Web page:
She definitely expects to see an impact on students, but how that manifests itself will be different for every child, she said. It will depend a lot on their personality and family situations.

“Some things that come to mind ... there will be a weakening of coping skills, of critical thinking ability, of socialization skills, of tolerance, of awareness,” Weech said. “Definitely there will be some notable academic deficiencies that may or may not surface for years. We would hope kids reach out to trusted adults when they have questions, concerns, or just need to vent ...that will help them handle the impact.”

It’s such a different world right now, it’s hard to know what to expect, she said.

“What the schools, students and families are being asked to do is so different from anything we’ve ever done before and there’s no guideline,” Weech said. “ How do we do it? I guess we’re about to find out. Open minds required, check your preconceived notions at the door.”

Ashley Scorse, a Pima Middle School counselor, agreed that how parents handle the stress of the unknown will have an impact on their children.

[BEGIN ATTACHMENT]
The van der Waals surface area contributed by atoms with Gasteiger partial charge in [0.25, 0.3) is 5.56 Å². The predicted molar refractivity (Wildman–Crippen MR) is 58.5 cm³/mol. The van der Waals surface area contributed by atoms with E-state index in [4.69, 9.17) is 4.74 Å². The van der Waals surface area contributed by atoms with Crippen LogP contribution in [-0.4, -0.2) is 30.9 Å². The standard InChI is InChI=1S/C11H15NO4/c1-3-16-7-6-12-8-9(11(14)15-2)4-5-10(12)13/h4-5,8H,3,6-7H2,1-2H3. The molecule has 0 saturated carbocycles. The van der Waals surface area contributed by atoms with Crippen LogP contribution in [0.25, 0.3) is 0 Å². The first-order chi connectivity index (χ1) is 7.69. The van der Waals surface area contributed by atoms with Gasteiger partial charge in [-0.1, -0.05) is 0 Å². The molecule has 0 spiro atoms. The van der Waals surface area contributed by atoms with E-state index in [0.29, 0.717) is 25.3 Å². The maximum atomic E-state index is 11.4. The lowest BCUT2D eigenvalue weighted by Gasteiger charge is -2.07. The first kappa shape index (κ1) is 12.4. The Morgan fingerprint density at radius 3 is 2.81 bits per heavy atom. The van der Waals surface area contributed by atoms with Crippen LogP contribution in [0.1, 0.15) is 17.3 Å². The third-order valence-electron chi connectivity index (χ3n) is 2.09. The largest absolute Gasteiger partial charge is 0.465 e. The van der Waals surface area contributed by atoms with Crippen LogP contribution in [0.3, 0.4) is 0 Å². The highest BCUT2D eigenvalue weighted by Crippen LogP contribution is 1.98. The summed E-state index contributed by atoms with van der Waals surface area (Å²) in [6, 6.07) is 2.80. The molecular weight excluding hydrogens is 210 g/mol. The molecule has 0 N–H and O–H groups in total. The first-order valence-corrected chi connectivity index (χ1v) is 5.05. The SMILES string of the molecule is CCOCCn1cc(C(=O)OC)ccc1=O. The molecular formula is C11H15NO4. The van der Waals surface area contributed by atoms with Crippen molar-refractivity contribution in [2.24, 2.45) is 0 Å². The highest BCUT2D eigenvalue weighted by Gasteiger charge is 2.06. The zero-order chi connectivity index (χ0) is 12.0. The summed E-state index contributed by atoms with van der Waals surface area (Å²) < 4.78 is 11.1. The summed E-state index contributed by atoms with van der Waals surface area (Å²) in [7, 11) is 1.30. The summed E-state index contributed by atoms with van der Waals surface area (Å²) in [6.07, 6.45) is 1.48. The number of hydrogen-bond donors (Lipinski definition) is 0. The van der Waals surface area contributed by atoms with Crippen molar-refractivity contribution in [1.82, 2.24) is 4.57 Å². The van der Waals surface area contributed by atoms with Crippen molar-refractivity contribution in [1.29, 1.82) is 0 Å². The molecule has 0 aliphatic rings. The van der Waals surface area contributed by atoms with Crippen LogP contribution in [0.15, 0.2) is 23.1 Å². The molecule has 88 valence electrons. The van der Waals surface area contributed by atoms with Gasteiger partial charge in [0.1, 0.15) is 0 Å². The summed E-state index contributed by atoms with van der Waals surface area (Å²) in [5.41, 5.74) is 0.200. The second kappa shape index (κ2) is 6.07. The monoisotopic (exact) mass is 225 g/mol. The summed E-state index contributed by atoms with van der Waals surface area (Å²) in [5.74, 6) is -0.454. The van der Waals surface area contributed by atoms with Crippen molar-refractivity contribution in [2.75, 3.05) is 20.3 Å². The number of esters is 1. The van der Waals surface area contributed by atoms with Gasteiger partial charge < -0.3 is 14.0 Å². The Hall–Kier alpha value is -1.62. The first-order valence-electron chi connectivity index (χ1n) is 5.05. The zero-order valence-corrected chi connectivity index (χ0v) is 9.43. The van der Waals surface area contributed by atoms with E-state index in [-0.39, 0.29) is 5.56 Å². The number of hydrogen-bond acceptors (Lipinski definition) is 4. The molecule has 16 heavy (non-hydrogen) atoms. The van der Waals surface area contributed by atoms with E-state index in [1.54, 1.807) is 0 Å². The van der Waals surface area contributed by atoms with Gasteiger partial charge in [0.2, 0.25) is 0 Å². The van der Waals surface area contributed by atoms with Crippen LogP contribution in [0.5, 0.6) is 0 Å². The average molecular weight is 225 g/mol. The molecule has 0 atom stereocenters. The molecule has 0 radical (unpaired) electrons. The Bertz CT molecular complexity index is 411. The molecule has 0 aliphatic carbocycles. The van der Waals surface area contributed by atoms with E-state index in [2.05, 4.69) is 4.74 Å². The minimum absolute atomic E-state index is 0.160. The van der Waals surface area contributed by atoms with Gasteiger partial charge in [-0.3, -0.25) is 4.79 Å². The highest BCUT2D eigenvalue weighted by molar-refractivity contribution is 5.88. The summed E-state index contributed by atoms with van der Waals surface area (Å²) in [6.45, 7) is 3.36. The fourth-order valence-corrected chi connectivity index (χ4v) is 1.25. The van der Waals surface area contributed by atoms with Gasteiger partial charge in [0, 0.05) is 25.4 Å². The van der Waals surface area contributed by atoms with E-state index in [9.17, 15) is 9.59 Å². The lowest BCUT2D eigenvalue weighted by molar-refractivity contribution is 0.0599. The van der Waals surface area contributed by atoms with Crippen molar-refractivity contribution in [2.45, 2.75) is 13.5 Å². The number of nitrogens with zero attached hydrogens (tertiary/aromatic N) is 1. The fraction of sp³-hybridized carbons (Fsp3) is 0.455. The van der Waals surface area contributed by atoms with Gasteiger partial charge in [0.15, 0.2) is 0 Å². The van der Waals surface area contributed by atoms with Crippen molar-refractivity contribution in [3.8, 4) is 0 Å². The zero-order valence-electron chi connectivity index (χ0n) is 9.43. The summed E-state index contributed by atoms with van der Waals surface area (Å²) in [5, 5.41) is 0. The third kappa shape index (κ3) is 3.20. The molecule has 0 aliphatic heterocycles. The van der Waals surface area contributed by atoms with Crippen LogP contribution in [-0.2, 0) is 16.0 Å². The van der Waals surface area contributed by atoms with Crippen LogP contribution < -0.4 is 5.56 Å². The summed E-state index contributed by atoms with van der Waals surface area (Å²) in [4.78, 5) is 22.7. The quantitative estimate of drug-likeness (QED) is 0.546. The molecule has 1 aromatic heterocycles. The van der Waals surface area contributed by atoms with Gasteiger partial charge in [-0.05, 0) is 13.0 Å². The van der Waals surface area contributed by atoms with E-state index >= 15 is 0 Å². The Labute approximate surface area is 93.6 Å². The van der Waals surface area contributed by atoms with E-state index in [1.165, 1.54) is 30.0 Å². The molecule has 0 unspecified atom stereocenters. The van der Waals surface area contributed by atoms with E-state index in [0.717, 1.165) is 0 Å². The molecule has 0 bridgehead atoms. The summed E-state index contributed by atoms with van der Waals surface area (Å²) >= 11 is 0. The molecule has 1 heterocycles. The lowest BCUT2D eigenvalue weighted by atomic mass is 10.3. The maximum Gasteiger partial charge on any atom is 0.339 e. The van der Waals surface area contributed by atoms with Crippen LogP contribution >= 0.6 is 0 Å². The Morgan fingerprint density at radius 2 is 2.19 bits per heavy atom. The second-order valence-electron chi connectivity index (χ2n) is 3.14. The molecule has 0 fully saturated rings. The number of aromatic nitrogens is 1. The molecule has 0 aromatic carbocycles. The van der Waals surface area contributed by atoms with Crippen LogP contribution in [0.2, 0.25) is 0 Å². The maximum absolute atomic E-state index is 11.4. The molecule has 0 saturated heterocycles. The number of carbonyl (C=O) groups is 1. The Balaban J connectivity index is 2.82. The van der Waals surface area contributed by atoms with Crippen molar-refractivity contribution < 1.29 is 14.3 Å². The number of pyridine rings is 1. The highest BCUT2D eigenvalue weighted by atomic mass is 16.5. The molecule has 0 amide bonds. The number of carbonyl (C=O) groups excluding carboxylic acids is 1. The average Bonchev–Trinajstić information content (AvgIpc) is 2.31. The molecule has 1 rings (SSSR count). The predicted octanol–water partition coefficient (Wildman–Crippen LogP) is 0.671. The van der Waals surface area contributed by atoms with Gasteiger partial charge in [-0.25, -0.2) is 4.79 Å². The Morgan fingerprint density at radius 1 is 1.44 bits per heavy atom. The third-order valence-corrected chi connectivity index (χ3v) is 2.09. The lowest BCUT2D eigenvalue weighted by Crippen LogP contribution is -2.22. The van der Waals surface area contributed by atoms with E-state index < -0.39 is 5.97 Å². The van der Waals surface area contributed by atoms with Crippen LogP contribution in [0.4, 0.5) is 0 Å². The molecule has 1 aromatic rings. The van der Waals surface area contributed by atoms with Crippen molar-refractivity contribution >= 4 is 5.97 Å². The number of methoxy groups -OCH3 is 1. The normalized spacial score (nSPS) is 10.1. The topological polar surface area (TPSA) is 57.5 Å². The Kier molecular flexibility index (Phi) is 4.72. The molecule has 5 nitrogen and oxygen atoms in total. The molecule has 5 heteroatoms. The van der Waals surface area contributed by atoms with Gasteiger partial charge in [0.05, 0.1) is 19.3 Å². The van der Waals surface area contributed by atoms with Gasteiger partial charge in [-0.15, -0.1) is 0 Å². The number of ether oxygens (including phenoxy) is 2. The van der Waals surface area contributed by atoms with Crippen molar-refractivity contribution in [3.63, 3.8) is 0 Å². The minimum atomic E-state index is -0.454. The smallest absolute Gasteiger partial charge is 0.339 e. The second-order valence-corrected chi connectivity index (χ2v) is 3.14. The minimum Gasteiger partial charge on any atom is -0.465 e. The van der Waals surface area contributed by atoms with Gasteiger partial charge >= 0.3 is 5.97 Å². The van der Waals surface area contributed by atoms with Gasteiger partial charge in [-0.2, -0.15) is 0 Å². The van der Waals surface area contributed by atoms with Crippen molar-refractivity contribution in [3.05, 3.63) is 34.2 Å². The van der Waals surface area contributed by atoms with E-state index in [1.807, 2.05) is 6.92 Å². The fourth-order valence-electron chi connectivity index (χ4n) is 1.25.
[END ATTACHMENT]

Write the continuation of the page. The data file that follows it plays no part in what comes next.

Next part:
“I know my own children are worried and anxious about what returning will look like. They are also worried about getting started only to get stopped again,” Scorse said. “I find though that kids and teens react in much the same way their family, and those around them, is acting. I am trying harder to be upbeat and positive around my kids to lessen their fears.”

She’s finding that most parents are of like minds when it comes to opening schools.

“I am mostly hearing a loud cry from parents asking to come back into the classroom as soon as possible and to make it as ‘normal’ as possible,” she said. “Those parents who are concerned about exposure can choose to do online school, and the rest of the parents and kids seem to be chomping at the bit to return.”

When it comes to online learning, Scorse feels better prepared.

“We are learning from mistakes and we are able to reflect on what we wished we had done to guide us. Also, we are training ourselves, and each other on programs and add ons that we want to incorporate,” she said.

Cheryl Lunt, Pima High School administrative assistant, said she’s “absolutely” ready to get back to school and hopes everyone abides by the guidelines set out by health officials.

“I don’t particularly like wearing a mask. But if it will help get our students back into the classroom I will,” Lunt said. “At this point it’s not about what I want, it’s about being a responsible citizen and making it safe for everyone so we can get back to as close to ‘normal’ as we can. Then we can all take them off.”

She agrees most people want to get back to in-person schooling.

“The majority of parents want their children back in school in person. Even the students who don’t typically enjoy school are saying they want to return,” Lunt said. “I think this summer has shown our children how important connecting in person is, rather than just through technology — texting, instant message, Twitter, etc.”

Load comments